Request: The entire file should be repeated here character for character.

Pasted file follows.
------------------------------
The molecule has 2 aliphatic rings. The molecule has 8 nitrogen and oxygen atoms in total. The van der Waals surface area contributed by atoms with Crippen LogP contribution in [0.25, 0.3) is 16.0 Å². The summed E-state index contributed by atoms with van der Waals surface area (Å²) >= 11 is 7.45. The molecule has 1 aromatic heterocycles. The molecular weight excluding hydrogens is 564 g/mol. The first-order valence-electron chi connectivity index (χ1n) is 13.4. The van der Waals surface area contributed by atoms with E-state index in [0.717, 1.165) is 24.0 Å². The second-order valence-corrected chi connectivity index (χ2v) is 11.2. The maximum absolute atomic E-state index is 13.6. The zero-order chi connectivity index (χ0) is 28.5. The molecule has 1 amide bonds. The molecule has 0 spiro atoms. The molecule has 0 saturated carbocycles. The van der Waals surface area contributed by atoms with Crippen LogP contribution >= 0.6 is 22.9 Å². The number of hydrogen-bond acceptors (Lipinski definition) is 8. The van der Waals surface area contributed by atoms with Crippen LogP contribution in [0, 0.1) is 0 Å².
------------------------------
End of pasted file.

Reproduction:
The molecule has 2 aliphatic rings. The molecule has 8 nitrogen and oxygen atoms in total. The van der Waals surface area contributed by atoms with Crippen LogP contribution in [0.25, 0.3) is 16.0 Å². The summed E-state index contributed by atoms with van der Waals surface area (Å²) >= 11 is 7.45. The molecule has 1 aromatic heterocycles. The molecular weight excluding hydrogens is 564 g/mol. The first-order valence-electron chi connectivity index (χ1n) is 13.4. The van der Waals surface area contributed by atoms with E-state index in [0.717, 1.165) is 24.0 Å². The second-order valence-corrected chi connectivity index (χ2v) is 11.2. The maximum absolute atomic E-state index is 13.6. The zero-order chi connectivity index (χ0) is 28.5. The molecule has 1 amide bonds. The molecule has 0 spiro atoms. The molecule has 0 saturated carbocycles. The van der Waals surface area contributed by atoms with Crippen LogP contribution >= 0.6 is 22.9 Å². The number of hydrogen-bond acceptors (Lipinski definition) is 8. The van der Waals surface area contributed by atoms with Crippen LogP contribution in [0, 0.1) is 0 Å².